Top Benefits of Bacopa

Bacopa is an herb in the figwort family used in Ayurvedic medicine. Ayurveda is a traditional Indian medical system.

Bacopa's scientific name is Bacopa monnieri (B. monnieri). It's also commonly called brahmi, but it's not the same as another type of brahmi called gotu kola.

Bacopa may have potential nootropic effects. This means that bacopa might support brain health, such as memory.

Bacopa has several plant chemicals, like saponins, which may include bacosides A and B. These plant substances are likely responsible for how bacopa works.

This article will cover more on what you should know about bacopa—its potential uses, side effects, and interactions.

Bacopa monnieri

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Dietary supplements are not regulated the way drugs are in the United States, meaning the Food and Drug Administration (FDA) does not approve them for safety and effectiveness before products are marketed. When possible, choose a supplement tested by a trusted third party, such as U.S. Pharmacopeia (USP),, or NSF International.

However, even if supplements are third-party tested, they are not necessarily safe for all or effective in general. Therefore, talking to a healthcare provider about any supplements you plan to take and checking in about potential interactions with other supplements or medications is important.

Supplement Facts

  • Active ingredients (s): Bacopa, containing many active plant chemicals—like the saponins, which may include bacosides A and B
  • Alternative name(s): Bacopa, Bacopa monnieri, B. monnieri, b brahm
  • Legal status: Legal in most U.S. states
  • Suggested dose: May vary based on the specific dosage form and medical condition
  • Safety considerations: Possible side effects and medication interactions, as well as considerations regarding its use during pregnancy and while breastfeeding

Uses of Bacopa

Supplement use should be individualized and vetted by a healthcare professional, such as a registered dietitian, pharmacist, or healthcare provider. No supplement is intended to treat, cure, or prevent disease.

As with many natural products, more, extensive research is necessary. But people might use bacopa for various reasons.

Memory and Attention

In a meta-analysis (a review of a collection of studies) of bacopa's potential use for memory and attention in healthy people.

In general, the results did not support bacopa's use for this purpose. According to this study, bacopa might help with logical and verbal memory. Logical memory is your ability to assign meaning to something you learned. Verbal memory is your ability to pay attention, collect information in an organized way, process the information, store the information, and recall the information on demand.

While bacopa may affect these two types of memory in positive ways, these results have been invalidated due to a high likelihood of publication bias. More extensive and better-designed clinical trials are necessary.

Mild Memory Problems

According to a study, bacopa helped people with mild memory problems. But in this clinical trial, bacopa was part of an herbal mixture.

Future high-quality studies are likely necessary to better evaluate` the effects of each active ingredient in the herbal mixture, including bacopa.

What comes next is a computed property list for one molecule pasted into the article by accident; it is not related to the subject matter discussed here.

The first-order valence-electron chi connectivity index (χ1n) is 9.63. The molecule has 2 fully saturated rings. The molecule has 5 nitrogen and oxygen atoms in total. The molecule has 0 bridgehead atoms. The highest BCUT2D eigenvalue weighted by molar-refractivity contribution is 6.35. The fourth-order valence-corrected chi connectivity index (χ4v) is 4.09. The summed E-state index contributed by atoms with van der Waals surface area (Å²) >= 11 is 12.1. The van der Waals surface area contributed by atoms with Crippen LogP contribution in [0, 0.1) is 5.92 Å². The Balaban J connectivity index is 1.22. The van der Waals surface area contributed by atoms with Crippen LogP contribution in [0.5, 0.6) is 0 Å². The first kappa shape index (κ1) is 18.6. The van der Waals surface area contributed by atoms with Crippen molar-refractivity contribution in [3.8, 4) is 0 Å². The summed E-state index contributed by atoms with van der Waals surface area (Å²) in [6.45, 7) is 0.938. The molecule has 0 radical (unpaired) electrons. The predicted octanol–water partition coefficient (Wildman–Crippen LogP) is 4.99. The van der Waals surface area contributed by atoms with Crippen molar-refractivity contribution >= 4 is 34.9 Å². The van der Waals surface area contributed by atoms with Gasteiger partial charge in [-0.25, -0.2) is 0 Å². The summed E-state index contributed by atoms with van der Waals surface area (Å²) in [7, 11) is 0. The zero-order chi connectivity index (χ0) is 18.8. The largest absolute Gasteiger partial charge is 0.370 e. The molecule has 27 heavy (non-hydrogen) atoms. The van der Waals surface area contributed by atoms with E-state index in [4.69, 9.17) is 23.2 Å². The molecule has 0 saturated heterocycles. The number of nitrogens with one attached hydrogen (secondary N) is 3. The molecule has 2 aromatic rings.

Alzheimer's Disease

In a six-month study party of the aforementioned meta-analysis, people with Alzheimer's disease (AD) benefited from 600 milligrams (mg) of bacopa daily.

While this might sound promising, this study was small. Moreover, bacopa wasn't compared to a placebo (a substance with no medicine) or a standard treatment. For these reasons, additional better-designed research with more extensive and longer-term clinical trials is still necessary. These future studies could also compare bacopa to standard AD treatment, such as Aricept (donepezil).

According to another clinical trial, results suggest that bacopa may also help people with AD. But in this 12-month study, bacopa was combined with other herbs.

While it's difficult to know if bacopa is directly responsible for the results, the herbal mixture was similar to Aricept in terms of effects in people with AD. And in people without AD, the combination of herbs also seemed to help these participants on brain function exams compared to a placebo.

In the group of participants taking the herbal mixture, fewer markers or substances in the blood point to inflammation (swelling) and oxidative stress. In general, oxidative stress is when there aren't enough naturally occurring antioxidants in your body to attack unstable atoms known as free radicals. Free radicals can damage things—like deoxyribonucleic acid (DNA).

Although these results were positive, additional high-quality and extensive research is still necessary. These future clinical trials should also assess the effects of each component (ingredient) in the herbal mixture.


In a meta-analysis, study results were mixed on whether bacopa—by itself—relieves depression or anxiety symptoms compared to placebo. Interestingly, in one clinical trial, bacopa was linked to some improvement in anhedonia compared to the Celexa (citalopram) antidepressant. Anhedonia is the inability to find pleasure in things you used to enjoy. This is a common symptom of depression and other brain-related conditions.

When bacopa was combined with other herbs, on the other hand, results from a couple of studies suggest that the herbal mixtures may relieve symptoms of depression and stress. And depression symptoms seem to improve in both people with and without AD.

Future clinical trials must consistently use the same tests to study these mental health conditions. This will allow for better analysis and interpretation of the results, leading to a better understanding of bacopa's effects.

What Are the Side Effects of Bacopa?

 Like many medications and natural products, side effects are possible with bacopa.

Common Side Effects